The History and Future of Bones Deep

The History and Future of Bones Deep

My wife, Lauren, has been a part of all the books we’ve made; reviewing content, giving advice, and teasing me about how badly I use semi-colons. But Bones Deep is the most she’s been involved in one of our books. That’s why it’s so good!

Join us for a deep dive into the origins of Bones Deep, some funky trivia, and plans for the future.

Coral Skeleton Brainworms

Several years ago, while working on Bone Marshes, Lauren did some brilliant sketches of coral-covered and barnacle-infested skeletons.

And a few months later during a vacation in the mountains she drew a radioactive mermaid and a barrel-eye lady:

Despite our excitement over the concept, it just wasn’t a great fit for Bone Marshes (which had a more sci-fi/pre-historic vibe). So we put a pin in the idea and moved on to other things. But the concept of underwater skeletons remained in our brains, lurking…waiting…

Our Local Awesomeness

For those who don’t know, our home town of Charleston has a fantastic aquarium. One of my co-workers at the time was married to a surgeon who worked on sea turtles at the aquarium and gave us a tour of their facility.


The South Carolina Acquarium is not only a cool place to take your family, but they do tons of neat environmental work all over the lowcountry.

By this point Bone Marshes was already HEAVILY influenced by my experience growing up in the marshlands of South Carolina, but my brain was just starting to realize how rich and inspiring our local community and history would be.

After Bone Marshes funded and shipped, I met Johnny (@Odd_Johnisms) and he wrote Lowcountry Crawl. Later Steven Bramlett joined the team and we partnered with the Lowcountry Action Comittee to update the zine with even more local legends.

We were so excited to be involved in our community and sharing its riches with folks via RPGs. It was a truly magical experience…but it also burned me out. I needed a change of pace, something a little more rediculous and silly…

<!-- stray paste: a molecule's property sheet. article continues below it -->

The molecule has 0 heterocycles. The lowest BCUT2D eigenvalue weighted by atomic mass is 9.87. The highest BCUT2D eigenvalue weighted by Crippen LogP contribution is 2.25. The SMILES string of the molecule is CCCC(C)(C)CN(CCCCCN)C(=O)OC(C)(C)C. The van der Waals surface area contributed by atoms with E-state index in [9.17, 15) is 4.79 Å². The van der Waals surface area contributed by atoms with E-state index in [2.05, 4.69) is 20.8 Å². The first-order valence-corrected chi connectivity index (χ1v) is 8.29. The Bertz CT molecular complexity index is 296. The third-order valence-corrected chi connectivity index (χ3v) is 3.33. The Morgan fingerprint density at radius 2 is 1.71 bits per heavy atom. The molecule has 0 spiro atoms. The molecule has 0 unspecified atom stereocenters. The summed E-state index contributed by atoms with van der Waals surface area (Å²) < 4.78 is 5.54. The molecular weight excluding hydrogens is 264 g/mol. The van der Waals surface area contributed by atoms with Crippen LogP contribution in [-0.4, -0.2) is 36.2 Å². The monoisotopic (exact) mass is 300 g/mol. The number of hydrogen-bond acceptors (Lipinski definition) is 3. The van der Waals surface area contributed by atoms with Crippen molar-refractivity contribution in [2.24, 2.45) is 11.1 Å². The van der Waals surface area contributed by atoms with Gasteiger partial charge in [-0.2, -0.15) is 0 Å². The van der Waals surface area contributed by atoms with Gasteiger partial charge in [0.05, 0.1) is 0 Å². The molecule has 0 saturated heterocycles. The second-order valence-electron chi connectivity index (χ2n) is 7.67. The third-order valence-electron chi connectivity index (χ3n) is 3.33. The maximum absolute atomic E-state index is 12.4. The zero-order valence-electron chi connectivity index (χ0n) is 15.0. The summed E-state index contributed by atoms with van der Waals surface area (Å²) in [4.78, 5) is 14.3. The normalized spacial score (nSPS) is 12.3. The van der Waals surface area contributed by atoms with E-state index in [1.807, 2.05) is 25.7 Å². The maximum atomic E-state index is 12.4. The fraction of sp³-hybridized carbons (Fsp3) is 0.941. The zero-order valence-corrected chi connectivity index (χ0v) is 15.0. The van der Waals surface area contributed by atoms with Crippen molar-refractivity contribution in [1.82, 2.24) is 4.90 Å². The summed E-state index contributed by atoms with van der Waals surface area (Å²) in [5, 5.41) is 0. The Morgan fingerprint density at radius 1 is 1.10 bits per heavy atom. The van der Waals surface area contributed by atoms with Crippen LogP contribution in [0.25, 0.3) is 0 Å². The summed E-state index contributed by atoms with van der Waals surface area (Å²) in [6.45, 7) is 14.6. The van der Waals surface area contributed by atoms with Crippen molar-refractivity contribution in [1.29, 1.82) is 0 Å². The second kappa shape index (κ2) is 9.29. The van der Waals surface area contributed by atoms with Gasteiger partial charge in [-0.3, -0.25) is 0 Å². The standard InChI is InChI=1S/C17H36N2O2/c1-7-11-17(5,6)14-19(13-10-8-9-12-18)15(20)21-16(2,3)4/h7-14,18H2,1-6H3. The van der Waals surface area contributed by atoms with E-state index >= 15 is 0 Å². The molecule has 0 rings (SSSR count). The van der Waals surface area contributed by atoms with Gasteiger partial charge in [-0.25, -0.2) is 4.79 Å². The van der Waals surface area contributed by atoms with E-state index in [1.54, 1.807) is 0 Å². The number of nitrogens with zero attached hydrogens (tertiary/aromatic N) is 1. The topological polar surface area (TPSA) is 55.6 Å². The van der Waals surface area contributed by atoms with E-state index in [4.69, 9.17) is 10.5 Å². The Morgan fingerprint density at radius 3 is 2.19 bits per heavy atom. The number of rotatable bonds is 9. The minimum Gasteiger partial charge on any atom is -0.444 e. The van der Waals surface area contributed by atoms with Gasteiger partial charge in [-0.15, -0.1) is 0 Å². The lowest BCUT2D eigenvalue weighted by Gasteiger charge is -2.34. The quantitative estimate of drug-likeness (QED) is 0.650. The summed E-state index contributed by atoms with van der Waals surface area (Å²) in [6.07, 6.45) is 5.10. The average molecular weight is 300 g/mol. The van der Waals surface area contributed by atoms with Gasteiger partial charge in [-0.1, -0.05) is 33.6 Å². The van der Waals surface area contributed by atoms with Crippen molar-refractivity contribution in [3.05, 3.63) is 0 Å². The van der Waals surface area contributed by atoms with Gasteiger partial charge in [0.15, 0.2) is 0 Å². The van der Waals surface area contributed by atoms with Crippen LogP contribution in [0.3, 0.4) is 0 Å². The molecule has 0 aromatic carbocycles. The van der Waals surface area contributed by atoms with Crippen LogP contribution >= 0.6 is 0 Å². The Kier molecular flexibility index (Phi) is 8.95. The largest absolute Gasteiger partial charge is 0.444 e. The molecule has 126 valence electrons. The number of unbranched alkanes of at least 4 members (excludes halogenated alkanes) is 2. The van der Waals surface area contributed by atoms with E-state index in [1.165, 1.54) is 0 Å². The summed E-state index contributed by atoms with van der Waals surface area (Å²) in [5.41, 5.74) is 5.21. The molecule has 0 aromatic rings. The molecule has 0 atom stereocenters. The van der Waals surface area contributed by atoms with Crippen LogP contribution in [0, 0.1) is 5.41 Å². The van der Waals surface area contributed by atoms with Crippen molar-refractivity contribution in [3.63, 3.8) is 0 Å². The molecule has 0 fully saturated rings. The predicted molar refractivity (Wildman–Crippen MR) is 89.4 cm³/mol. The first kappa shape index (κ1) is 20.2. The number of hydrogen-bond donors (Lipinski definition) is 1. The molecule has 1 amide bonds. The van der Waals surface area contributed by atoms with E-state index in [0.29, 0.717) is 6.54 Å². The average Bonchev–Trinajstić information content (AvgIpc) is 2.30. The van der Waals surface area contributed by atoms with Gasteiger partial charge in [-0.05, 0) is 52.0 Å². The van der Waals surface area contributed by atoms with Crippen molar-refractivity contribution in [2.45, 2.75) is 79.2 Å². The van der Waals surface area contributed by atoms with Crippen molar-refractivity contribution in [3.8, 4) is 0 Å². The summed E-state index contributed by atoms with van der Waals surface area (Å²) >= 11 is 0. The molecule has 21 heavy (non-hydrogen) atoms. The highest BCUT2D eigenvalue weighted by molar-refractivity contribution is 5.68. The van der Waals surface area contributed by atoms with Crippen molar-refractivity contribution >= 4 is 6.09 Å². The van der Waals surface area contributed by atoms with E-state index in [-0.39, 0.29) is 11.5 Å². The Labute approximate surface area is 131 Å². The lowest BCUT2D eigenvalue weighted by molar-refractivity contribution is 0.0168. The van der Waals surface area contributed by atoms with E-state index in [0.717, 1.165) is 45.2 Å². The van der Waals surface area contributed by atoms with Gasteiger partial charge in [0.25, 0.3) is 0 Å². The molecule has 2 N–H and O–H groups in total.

Enter Bones Deep, a game about silly underwater skeletons with NO basis in reality…at first.

How I Learned to Stop Worrying and Love Nature

Lauren and I were writing Bones Deep as a short little adventure zine. Maybe 20ish pages. Underwater wizards, talking fish, and spooky skeletons. We were excited about it and shared it with some friends in our gaming circle.

One of our friends, Andrew Harrison, is a local boat captain and diver. He joined and amplified our own excitement, and offered to do some writing for the adventure.


“Sure, Andrew! Feel free to add a page or two of ideas. That would be fun!”

A few days later Andrew sent me a 30 page document PACKED with underwater environments, creatures, trivia, weirdness, and more. Being an experienced gamer himself, he had already given everything stats and details.

Lauren and I were blown away. We couldn’t just ignore this stuff. “This is gonna be a bigger project than we expected”, I told her. “Works for me!” she responded.

As we started to add in all the content Andrew wrote, we had some mild arguments and conflicts over how to portray the creatures in Bones Deep.

Andrew: “You can’t put the Arapaima in the coral reefs! It’s a freshwater fish.”
David: “What? Who cares? This Arapaima can break open ships and has crystalline armor. It’s totally unrealistic. Why does it matter where the made-up fish goes?”
Andrew: “Actually that’s just what Arapaima do. Look it up.”

So I did look it up, and I realized that for me, Bones Deep was a just another silly adventure with made-up monsters. For Andrew, Bones Deep reflected his passion for marine biology and fascination with the underwater world. He wanted it to inspire curiosity in readers and encourage them to learn more about our wonderful oceans.